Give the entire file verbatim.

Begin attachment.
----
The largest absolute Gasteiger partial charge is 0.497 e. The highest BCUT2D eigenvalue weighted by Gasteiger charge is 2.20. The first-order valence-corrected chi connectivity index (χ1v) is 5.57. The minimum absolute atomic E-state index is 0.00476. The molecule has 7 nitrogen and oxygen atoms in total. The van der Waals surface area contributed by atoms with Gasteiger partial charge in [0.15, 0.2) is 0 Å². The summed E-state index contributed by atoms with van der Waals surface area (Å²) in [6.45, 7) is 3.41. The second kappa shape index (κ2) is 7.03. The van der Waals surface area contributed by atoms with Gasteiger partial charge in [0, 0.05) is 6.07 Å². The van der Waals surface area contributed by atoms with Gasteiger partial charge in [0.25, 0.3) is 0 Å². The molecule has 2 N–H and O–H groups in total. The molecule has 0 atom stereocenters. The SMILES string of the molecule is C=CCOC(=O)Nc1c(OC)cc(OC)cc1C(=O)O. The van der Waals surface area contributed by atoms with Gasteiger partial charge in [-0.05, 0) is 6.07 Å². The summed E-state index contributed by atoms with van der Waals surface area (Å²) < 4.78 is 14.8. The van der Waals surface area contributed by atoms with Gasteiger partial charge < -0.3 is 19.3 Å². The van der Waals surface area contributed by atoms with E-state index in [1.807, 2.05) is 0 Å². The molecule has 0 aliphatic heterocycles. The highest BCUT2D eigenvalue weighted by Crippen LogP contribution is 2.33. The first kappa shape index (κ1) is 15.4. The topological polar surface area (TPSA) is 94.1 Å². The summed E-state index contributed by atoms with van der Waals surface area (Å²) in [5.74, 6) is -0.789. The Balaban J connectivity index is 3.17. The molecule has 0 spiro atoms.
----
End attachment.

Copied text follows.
The largest absolute Gasteiger partial charge is 0.497 e. The highest BCUT2D eigenvalue weighted by Gasteiger charge is 2.20. The first-order valence-corrected chi connectivity index (χ1v) is 5.57. The minimum absolute atomic E-state index is 0.00476. The molecule has 7 nitrogen and oxygen atoms in total. The van der Waals surface area contributed by atoms with Gasteiger partial charge in [0.15, 0.2) is 0 Å². The summed E-state index contributed by atoms with van der Waals surface area (Å²) in [6.45, 7) is 3.41. The second kappa shape index (κ2) is 7.03. The van der Waals surface area contributed by atoms with Gasteiger partial charge in [0, 0.05) is 6.07 Å². The van der Waals surface area contributed by atoms with Gasteiger partial charge in [0.25, 0.3) is 0 Å². The molecule has 2 N–H and O–H groups in total. The molecule has 0 atom stereocenters. The SMILES string of the molecule is C=CCOC(=O)Nc1c(OC)cc(OC)cc1C(=O)O. The van der Waals surface area contributed by atoms with Gasteiger partial charge in [-0.05, 0) is 6.07 Å². The summed E-state index contributed by atoms with van der Waals surface area (Å²) < 4.78 is 14.8. The van der Waals surface area contributed by atoms with Gasteiger partial charge < -0.3 is 19.3 Å². The van der Waals surface area contributed by atoms with E-state index in [1.807, 2.05) is 0 Å². The molecule has 0 aliphatic heterocycles. The highest BCUT2D eigenvalue weighted by Crippen LogP contribution is 2.33. The first kappa shape index (κ1) is 15.4. The topological polar surface area (TPSA) is 94.1 Å². The summed E-state index contributed by atoms with van der Waals surface area (Å²) in [5.74, 6) is -0.789. The Balaban J connectivity index is 3.17. The molecule has 0 spiro atoms.